posted by Metro Gnome at 6:38 PM on January 22


Has there ever been a band as neat as FNM who inspired this amount of truly terrible bands.

cream - the three piece bands that followed them were legion and although some of them were good, many were quite horrible
posted by pyramid termite at 6:42 PM on January 22


I actually wonder how much Patton digs autechre and venetian snares and the like...
posted by symbioid at 6:42 PM on January 22


He's had some musicians who were vaguely in that ballpark on his label... Kid 606 and Mouse on Mars plus probably some others I'm blanking on.
posted by SharkParty at 6:50 PM on January 22


I love FNM and saw them MANY times... I lost track. I think I'm older than the average responder in this thread. But I've got to say, the FNM/Helmet/Ministry show I saw was pretty awesome. Don't know if I can watch 4 hours of behind the scenes video though.

But then there's Mr. Bungle - a whole other thing but whoa...
posted by blaneyphoto at 6:55 PM on January 22


I've only seen Faith No More once, but it was during the infamous Metallica/Guns And Roses co-headlining tour with FNM as openers. Amazing lineup. At the time, I think that Patton was trying to distance himself from the comparisons between him and Cole Dammet. I think that most of the people ever made the comparison did so only from label-mandated promotional material like the original video for From Out Of Nowhere, The Real Things first single in which Patton does a lot of Kiedis-esque stage moves.
posted by mediocre at 6:56 PM on January 22


You've been reading my blog.
posted by cog_nate at 7:01 PM on January 22


But I've got to say, the FNM/Helmet/Ministry show I saw was pretty awesome.

I saw FNM / Helmet but Ministry wasn't on the bill. It was great although it was in a grand old theater full of built-in seats which is rough for a heavy show.

I actually won tickets for all my friends by dominating a Faith No More trivia contest and that was ages before I even heard of the Internet. I can't believe I used to just know things offhand!
posted by SharkParty at 7:07 PM on January 22


I can't believe I used to just know things offhand!

Heh, I used to be the dude that all my friends called when trying to settle a bar bet or just some piece of trivia that was bugging them was bugging them since I was their Cliff Claven as it were. Before the ubiquity of smartphones, it was one of the defining characteristics of my place in our circle of friends. But then everyones phone had a web browser and I was made obsolete, just like email has so replaced the postal service for casual correspondence.
posted by mediocre at 7:12 PM on January 22 [1 favorite]


Ooo, an excuse to tell the story of the coolest thing I'll ever do in my life.

Album of the Year tour, Vancouver. I'm an audio engineering student. I decided for some reason to head down to the venue early - I can't quite remember why now. Maybe it was the girlfriend thing (coming in a second) or maybe it was just the tail end of adolescent music obsession. Anyway, I'm down at the venue hours before the show, hanging out around the back, near the tour busses. Finally there's a sighting of the band, as they start emerging from the busses and start heading inside. Puffy is the most approachable, and I rush over to him and mumble some bullshit about studying audio engineering and could I please watch their soundcheck? I'm sure he knew it was a pretext, but he invited me inside.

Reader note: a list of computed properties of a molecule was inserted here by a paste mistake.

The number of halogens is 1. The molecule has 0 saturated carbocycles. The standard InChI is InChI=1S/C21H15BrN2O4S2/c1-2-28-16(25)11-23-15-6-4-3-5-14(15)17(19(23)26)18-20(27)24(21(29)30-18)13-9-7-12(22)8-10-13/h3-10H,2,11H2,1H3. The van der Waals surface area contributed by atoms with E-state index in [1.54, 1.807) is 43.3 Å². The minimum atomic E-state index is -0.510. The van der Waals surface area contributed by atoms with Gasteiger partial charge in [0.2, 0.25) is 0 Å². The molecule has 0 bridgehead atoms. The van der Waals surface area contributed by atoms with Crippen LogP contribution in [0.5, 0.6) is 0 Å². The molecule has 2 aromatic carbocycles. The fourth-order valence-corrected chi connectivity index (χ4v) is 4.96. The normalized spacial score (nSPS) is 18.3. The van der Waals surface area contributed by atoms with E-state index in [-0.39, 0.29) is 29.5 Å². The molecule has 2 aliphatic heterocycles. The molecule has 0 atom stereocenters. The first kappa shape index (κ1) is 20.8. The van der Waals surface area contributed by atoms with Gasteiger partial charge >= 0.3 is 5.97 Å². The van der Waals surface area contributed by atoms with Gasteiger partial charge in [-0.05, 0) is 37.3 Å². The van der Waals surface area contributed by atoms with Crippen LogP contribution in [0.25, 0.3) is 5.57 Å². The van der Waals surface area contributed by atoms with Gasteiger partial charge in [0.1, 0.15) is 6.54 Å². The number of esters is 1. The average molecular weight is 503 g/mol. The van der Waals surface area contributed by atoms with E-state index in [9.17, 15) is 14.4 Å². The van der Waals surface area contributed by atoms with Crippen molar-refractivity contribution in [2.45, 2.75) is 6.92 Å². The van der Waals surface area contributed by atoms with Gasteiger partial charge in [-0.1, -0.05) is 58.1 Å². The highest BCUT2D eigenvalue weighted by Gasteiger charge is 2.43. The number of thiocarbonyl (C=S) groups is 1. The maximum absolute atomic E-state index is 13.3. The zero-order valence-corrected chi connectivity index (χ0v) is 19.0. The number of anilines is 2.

And then I'm inside, and I'm sitting by the sound desk wondering how the hell I managed to pull this off. My girlfriend at the time was under the drinking age in Canada, so I asked Puffy to add her to the guest list. He says sure, no problem. I get bolder, and request, "As the Worm Turns". He's non-commital. He takes off, he has stuff to do.

I watch Mike Patton play with someone's dog from across the room. We worshipped Mike Patton at the time; I mean to an embarrassing degree. He was the pinnacle of cool. And there he is, and there's no one between me and him, and ... I'm just going to sit here. The moment passes.

And I'm worried that Bordin is going to forget to add my girlfriend to the guest list. So I'm trying to figure out how to check up on that, and now here's a moment where Billy Gould is standing by himself. So I scoot over and kind of blurt out my concern, and he just latches onto the mention of Puffy, and is all, "Oh, Mike's backstage, go talk to him."

My friends, I chickened out. I had already asked Mike about it twice; I didn't want to annoy him. I just wanted to find the actual guestlist or someone in the know to make sure it had been passed on. Here I am with permission from a member of Faith No More to go backstage, and I pass.

I go back to my seat by the sound desk. Out comes Mike Patton again, and he walks over to a table across the room from where I am, and it looks like he's meeting someone to give an interview. And ... it's fuckin' Gord, man. I know the guy! Here I am, feeling like I've been hoovered up into some alien world, completely foreign to me, and the last thing I expect to see is someone I know. Gord's in my audio engineering program, and he's over there, interviewing Mike Patton - our hero.

And I'm thinking about summoning the courage to go talk to Mike, and I'm running variations on what I might actually say to him. And I was granted a moment of clarity, thankfully, where it hit me: there's nothing you can say to him that will matter to either of you. You will sound like an idiot, and he won't be interested. That's the only outcome. That's the only place this will end.